the life of richie

LIKE A LOADED GUN

Posted in is by Rich on August 6, 2011

On Monday mom goes in for what I refer to as her “boob job.” The next day she gets a call back: something suspicious with her Mommyography. This causes much concern for the family. Mom is unable to sleep the night before her second appointment, which is on a Friday.

Meanwhile, the debt crisis is –– well, catastrophe is averted! for now. (“Wake me when we are all finally bankrupt.”) Aunt Margy will get her social security check. She will be able to eat, at least this week. How many more weeks of food will there be?

Life becomes more and more desperate for the living. The images of starvation on t.v. ––

(Amanda texts: “I’m engaged! Call u soon!”)

“Where is the honest to god rock bottom?” one must wonder. “How can anyone not be made with desperation?” What is there left but to –– run away and start a new life? Maybe that is just what Caroline is doing: starting a new life inside of her, fostering in her womb a new world in a child. What is it that will be my child? I wonder; knowing, I know. So why not just do it already?

(And Amanda –– starting a new life, too.)

On Friday, the doctor reveals the confusion: calcium deposits! Mom nearly collapses with relief. She dodged another bullet, she says. This one more time. But how many more times can we just dodge the bullet –– when the gun is already loaded and cannot be unloaded? Eventually it must fire. Eventually.

And on that day children…

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MOSAIC

Posted in is by Rich on July 23, 2011

Caroline and I catch To Catch a Thief on Monday at the Arts Center. “My grandmother used to say, ‘Grace Kelly is someone who doesn’t sweat,'” Caroline says. We are not yet sweating ourselves (…though we will be by Thursday). On Tuesday, we meet Karen for lunch at Mosaic. Karen is taking a pottery class. She comes to lunch speckled in the day’s clay. Her teacher says: “The clay doesn’t care about you. But you must control the clay and not allow the clay to control you.” We eat jerk chicken and rice & peas and sweet plantains and cool, unsweetened iced tea. These are the last cool days ever. On Wednesday, as Karen and I drive to the Union game in her Jeep Wrangler, with all the windows open, we can sense that It is coming. The heat doesn’t care about you. We stand in the parking lot drinking Anchor Steam and Summerfest beers, long after the official start of the match against Everton, and leave the stadium not too long after the half. There is still no score when we leave, but later we find out that the Union has won (the Union have won). On Friday, after work, dad and I drive down to Avalon to pick up his pants from the haberdashery there. The heat index is 115-120°. We are in the oven now, thrown into the kiln (the kiln doesn’t care about you) being cooked, and who knows what we will look like when this is all over. “Sea Isle is a strange town,” my father says as we drive down through the shore towns; I am wont to agree with him. Norway is struck by a bombing and mass shooting; we listen on the radio as Obama announces that the debt talks have broken down. “How can anyone support the Republican party?” my dad says. My Libertarian friends on Facebook rile me up again. (I find Libertarians insufferable: I’m sorry but I do.) By Saturday I have had enough of It all: of the heat, of the news, of Libertarians, of the tourists, of my car as the air conditioning compressor breaks again. I want to just leave my hot car in the middle of the street and walk away.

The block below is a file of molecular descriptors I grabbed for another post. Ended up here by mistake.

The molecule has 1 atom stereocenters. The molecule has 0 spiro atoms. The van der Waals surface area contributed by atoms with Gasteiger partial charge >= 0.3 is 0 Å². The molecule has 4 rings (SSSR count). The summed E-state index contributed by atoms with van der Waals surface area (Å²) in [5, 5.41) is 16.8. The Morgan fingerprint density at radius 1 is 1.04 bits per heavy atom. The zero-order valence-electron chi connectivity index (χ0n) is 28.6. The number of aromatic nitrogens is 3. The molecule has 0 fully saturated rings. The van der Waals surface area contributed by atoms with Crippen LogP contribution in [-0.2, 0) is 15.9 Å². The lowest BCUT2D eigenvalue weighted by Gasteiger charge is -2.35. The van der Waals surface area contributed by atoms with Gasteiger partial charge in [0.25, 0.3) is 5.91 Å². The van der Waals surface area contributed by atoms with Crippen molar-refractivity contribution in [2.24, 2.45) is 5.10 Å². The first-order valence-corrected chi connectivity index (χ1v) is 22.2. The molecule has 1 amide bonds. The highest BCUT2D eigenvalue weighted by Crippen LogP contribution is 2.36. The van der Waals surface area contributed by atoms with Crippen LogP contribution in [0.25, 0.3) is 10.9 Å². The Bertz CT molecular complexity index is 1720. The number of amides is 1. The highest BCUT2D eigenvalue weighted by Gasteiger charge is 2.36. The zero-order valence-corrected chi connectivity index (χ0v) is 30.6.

I want to just walk away from it all.

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